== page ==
v.16 Yet for this reason I found mercy, so that in me as the foremost, Jesus Christ might demonstrate His perfect patience as an example for those who would believe in Him for eternal life.

      • Karen Spears Zacharias

        So then, James, is it possible that Satan too has the chance to seek forgiveness and be redeemed? Does the blood of Christ cover him too?

        • Karen, I don’t write the verses. They seem clear to me, but also seem to only apply to people.

  • Sue

    Karen, I’ve often pondered this very question seeing as how my stepfather died in a prison for sexually molesting two of my blood nieces and a nephew and years later would learn he had done the same to his own daughter. The thing that ticked us off was he died only four years into serving a 10 year sentence. He claimed “salvation in the Lord” right before my Mother married him-decades ago- but now knowing all we do, I wonder if he was really saved or did this evil desire he had get the best of him or exactly what?! Is he in Hell now? Only God knows of course but I can tee totally relate to your scenario of tarrying a bit so others could do a little damage first. I know that God can give evildoers over to their reprobate minds/desires, so in this sense I’m going to jump out and say Yes, I do believe there are those who are beyond redemption and God already knows that anyway. (Even though I also agree with all the commenters) I’ll add that forgiveness hasn’t been easy when I see the ongoing fallout with my abused relatives and it will be a life long process for me.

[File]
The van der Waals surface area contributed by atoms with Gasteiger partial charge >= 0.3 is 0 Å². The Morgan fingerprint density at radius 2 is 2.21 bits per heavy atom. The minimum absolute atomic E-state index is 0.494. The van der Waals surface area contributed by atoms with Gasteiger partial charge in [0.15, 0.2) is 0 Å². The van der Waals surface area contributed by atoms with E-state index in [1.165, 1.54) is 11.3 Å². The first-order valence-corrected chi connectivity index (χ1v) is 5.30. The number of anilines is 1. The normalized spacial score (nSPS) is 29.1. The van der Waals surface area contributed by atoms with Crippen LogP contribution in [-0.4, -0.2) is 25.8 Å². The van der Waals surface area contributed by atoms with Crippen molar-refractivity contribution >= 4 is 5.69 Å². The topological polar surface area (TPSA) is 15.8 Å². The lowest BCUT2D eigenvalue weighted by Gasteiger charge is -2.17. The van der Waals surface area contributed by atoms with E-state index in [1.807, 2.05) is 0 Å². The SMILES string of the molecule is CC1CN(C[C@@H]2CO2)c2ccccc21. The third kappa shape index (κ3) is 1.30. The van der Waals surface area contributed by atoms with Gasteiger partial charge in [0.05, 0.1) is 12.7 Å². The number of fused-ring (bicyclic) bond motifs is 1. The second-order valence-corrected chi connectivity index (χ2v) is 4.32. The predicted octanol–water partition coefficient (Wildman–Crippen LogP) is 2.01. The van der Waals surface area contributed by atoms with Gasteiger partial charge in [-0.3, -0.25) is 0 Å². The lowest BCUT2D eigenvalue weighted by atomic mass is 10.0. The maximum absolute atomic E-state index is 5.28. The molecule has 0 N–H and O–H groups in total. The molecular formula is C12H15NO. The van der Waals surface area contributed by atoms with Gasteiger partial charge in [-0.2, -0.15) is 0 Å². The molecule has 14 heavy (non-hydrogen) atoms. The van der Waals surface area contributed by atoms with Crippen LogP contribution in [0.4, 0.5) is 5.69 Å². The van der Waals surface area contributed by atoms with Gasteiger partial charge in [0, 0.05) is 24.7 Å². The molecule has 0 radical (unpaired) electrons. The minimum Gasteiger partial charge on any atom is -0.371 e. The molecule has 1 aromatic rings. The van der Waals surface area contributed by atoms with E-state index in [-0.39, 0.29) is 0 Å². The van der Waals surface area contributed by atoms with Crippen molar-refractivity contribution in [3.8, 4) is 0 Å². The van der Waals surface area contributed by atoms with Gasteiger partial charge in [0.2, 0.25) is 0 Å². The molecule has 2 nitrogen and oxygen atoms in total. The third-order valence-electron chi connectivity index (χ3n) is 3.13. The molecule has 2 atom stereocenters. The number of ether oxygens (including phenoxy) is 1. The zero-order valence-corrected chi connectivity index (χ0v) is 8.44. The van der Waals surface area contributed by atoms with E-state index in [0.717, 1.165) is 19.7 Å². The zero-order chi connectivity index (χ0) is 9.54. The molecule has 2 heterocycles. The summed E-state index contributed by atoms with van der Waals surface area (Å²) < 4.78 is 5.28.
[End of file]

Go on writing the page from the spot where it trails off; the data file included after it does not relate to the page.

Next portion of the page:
And I’m glad to hear your Mama was a prison nurse! 🙂

    • Karen Spears Zacharias